Technology and how pest management professionals (PMPs) can best use it to work smarter was the focus of PesTech3.0, held Jan. 5-7 in San Jose, Calif., an area also known as Silicon Valley.
NPMA President Russ Ives kicked off the event by welcoming attendees and encouraging them to learn more about technology over the course of the three-day event. He recognized the Pest Control Operators of California for facilitating the event.
Justin McCauley, McCauley Services; Dennis Jenkins, ABC Home & Commercial Services; PMP columnist Ray Johnson, Johnson Pest Control and ACES for Business; and Court Parker, Bug Busters Inc., led a panel discussion on the ways in which technology can be disruptive to a pest management business. Sensors, the concept of Uber, and social media reviews on Yelp and Facebook are all examples of disruptive technology, which, as Johnson told PesTech3.0 attendees, is a “new emerging technology that unexpectedly displaces an established one.”
Parker (who is also profiled here) offered a cautionary tale about cyber security. His company was attacked not once, but twice, despite his best efforts to protect his assets. His takeaway was for PMPs to be prepared. Cyber insurance is one way for pest management companies to protect themselves, he said.
Technology and sales
As part of a panel discussion about using technology to increase sales and efficiency, Bobby Jenkins, ABC Home & Commercial Services, told attendees about the apps his company now uses.
The Lead Now app ensures every lead that’s turned in will be accounted for. Keeping track of leads is important, Jenkins said, because “the best opportunity for sales is the customer that exists and how the company can do more for them.”
Cleveland Dixon of Holiday Termite & Pest Control explained the value of outsourcing. He now uses RingCentral, a cloud-based system that operates as a call center, as well as Service Pro’s ServSuite to get customer information into his system, PDF Expert to get job information into his system, and Dropbox to store his files. Most recently, he hired a company to open his mail and scan any checks he receives.
Matt Beckwith of Clark Pest Control said his company uses technology to expedite and improve the customer experience.
“We need to communicate with customers,” he said. “What can we bring into the office to make it easier for customers to communicate with us?”
Why not wear it?
Wearable technology for service companies was the subject of a presentation by Copesan’s Ari Rogoway, who said wearable technology is becoming more prevalent.
After showing several innovative examples, he said one thing PMPs struggle with is help in the field. Wearable technology may one day be the solution.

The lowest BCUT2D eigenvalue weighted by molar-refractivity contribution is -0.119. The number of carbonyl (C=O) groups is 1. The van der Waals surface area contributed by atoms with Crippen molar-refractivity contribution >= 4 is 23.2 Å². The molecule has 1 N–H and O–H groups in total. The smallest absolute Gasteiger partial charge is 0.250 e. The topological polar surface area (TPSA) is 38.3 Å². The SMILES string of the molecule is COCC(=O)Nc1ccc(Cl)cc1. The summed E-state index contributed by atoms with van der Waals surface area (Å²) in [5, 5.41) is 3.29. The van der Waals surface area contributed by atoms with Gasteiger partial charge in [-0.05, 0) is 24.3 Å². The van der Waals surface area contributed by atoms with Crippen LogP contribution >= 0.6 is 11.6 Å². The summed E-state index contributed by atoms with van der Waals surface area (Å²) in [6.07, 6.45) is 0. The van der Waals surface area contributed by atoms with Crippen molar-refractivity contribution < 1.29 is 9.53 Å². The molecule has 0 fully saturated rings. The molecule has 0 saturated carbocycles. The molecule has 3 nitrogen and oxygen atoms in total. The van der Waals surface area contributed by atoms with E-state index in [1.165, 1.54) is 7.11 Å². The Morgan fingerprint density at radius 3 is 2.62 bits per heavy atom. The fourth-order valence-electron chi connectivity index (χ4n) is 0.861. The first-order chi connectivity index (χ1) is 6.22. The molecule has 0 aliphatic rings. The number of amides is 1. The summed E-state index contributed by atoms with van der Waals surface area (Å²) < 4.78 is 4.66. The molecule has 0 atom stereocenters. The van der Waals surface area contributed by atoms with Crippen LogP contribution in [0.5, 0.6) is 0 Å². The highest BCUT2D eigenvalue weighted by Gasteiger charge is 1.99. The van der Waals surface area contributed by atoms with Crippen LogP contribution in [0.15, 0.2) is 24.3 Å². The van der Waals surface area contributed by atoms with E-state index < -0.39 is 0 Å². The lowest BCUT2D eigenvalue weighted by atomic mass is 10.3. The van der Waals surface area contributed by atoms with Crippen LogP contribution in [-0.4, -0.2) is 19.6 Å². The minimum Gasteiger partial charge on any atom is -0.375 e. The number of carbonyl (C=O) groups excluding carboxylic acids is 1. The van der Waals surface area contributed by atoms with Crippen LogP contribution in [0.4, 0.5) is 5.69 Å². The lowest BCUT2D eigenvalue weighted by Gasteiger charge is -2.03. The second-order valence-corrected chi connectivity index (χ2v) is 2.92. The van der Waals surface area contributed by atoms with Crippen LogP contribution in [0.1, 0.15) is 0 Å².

Currently, wearables are geared more to fitness, but that will soon change, Rogoway said, as he highlighted innovative watches, glasses, armbands and walking devices. The coolest wearable he demonstrated was a pair of conductive gloves that act like a Bluetooth handset. At only $5 a pop, he bought them for his PMPs, and said they actually use them.
Solving security issues
It wouldn’t be a technology conference without a discussion on security, and Megan Delany delivered. She works for Dentons U.S., and helps companies deal with data breaches. She warned attendees that if hackers can reach a company’s data, they will.
“Because of these new facts of life, front and center in regulators’ minds are how management will deal with these data breaches,” she said.
“This is going to be an ongoing discussion in Washington,” she said. “Pay attention to ongoing legislation.”
Steve Eyring of WorldPay focused on credit card security. Although small businesses are finally implementing technology that allows consumers to use credit cards with chip technology, he says, data breaches will continue to occur.
Once you have a handle on your data, what do you do with it? Kevin Burns of Arrow Exterminators said he focuses on the information that is meaningful to his company, and uses it to drive sales. He also uses data from other sources to gain valuable insights. For example, he uses Google and Zillow to find information about current and potential customers, including home values and median salaries.
Billy Tesh, Pest Management Systems Inc., also uses data to boost sales. He said technology makes it possible to avoid issues and problems that might otherwise go undetected.
And like nearly every presenter at PesTech3.0, Tesh suggested the best way to learn how your customers feel about you is by offering them a survey. But be sure to make it short.
More online: Check out our event pre-coverage in PMP’s December issue, and live coverage online on PMPPestTalk.net, Facebook and Twitter. We’ll also be “talking tech” all year long in our Mobile PMP column, and Ray Johnson has additional event coverage here.